Classification according to Geurtsen et al. (1985)

For the treatment of endo–perio lesions to be successful, it is helpful to understand the pathogenesis as well as the clinical and radiographic manifestations of endodontic and periodontal lesions.
Endo–perio lesions that are primarily endodontic in origin characteristically expand to the periodontal structures via the apical foramen, resulting in an osseous defect that progresses relatively fast along the periodontal ligament from apical to coronal, or forms a sinus tract. The probing depths of the tooth remain normal until a closely circumscribed location reveals significant probing depths of 10–12 mm. Radiographs show a normal-shaped alveolar ridge in the proximal area and osteolysis spreading from an apical/interradicular focus to the periapical area (Konig et al. 1994, Kresic 1994).
Periodontal structures such as the attachment of Sharpey’s fibres in the (still healthy) root cementum initially remain intact. This means that the bony defect may fully regenerate after the inflammatory focus is removed by endodontic treatment. Only if the lesion has persisted for an extended period will the epithelial tissue migrate into the periodontal pocket and result in a combined lesion that, much like premature scaling of the root surface, reduces the potential for complete healing (Nolden 1986, Ko¨ nig et al. 1994, Lost 1994, Simon & Worksman 1994).
The periodontal aspect of combined lesions develops over an extended period of time, starting at the marginal periodontal tissue. Radiographs reveal a coronally wide vertical bony defect. Closed or open surgical periodontal procedures will usually only achieve healing by repair; in some indications, guided tissue regeneration (GTR) yields better results (Cortellini et al. 1996).
To structure the complex treatment of endo–perio lesions, a treatment concept was developed by Haueisen et al. (1999) that combines endodontic and periodontal measures in a special sequence and at defined intervals (Fig. 1). The different progression of lesions of endodontic versus periodontal origin (relatively fast/slow development of bony defects), as well as the different levels of healing (regeneration/repair), were taken into account.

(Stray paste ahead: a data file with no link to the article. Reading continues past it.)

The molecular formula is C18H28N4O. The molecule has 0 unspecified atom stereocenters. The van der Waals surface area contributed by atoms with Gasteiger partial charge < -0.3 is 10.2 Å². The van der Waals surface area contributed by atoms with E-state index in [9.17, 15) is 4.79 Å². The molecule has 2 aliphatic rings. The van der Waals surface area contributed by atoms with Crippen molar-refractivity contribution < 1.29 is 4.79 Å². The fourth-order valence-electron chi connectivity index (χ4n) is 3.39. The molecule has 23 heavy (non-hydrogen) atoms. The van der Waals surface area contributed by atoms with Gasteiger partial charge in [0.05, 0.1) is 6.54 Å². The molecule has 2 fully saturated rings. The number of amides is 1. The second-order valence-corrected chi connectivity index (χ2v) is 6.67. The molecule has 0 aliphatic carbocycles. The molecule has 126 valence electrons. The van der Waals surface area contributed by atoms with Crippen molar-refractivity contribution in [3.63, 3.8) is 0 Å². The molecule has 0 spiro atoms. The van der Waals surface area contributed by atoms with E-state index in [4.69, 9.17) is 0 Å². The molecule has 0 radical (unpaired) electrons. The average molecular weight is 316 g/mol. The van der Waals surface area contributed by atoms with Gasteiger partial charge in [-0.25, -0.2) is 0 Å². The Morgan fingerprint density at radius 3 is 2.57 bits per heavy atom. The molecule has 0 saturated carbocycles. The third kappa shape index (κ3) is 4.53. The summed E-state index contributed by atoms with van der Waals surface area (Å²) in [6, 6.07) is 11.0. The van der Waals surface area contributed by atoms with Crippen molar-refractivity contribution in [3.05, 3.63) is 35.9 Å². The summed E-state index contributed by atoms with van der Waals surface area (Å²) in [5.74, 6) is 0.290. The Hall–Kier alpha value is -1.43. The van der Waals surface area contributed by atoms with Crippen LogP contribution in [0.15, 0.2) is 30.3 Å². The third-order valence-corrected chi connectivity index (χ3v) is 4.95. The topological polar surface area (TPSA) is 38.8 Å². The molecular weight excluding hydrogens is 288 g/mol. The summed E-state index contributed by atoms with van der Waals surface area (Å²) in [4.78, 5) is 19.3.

Following initial treatment, priority is given to the endodontic aspect to allow healing by regeneration—unless the patient presents with acute periodontal symptoms. Any decision in favour of periodontal measures or even surgical endodontics will be based on the clinical and radiographic findings 6 months after root-canal therapy. An additional 6 months later, the regeneration of the endodontically induced part of the bony defect should be more or less complete; any residual periodontal defects should subsequently be treated by regenerative periodontal techniques. In most cases, it takes 18 months after the completion of root-canal treatment before it can be definitively determined whether or not the treatment as a whole was successful.
The objective of the following case report is to present both the characteristic diagnostic features of an endo–perio lesion and a treatment concept that can be applied even in complex cases.
During the course of successful treatment, the patient reported improvement in her general state of well-being, including the disappearance of a long-standing unilateral headache.

Figure 1. Treatment concept for combined endodontic-periodontal lesions.

Treatment concept for combined endodontic-periodontal lesions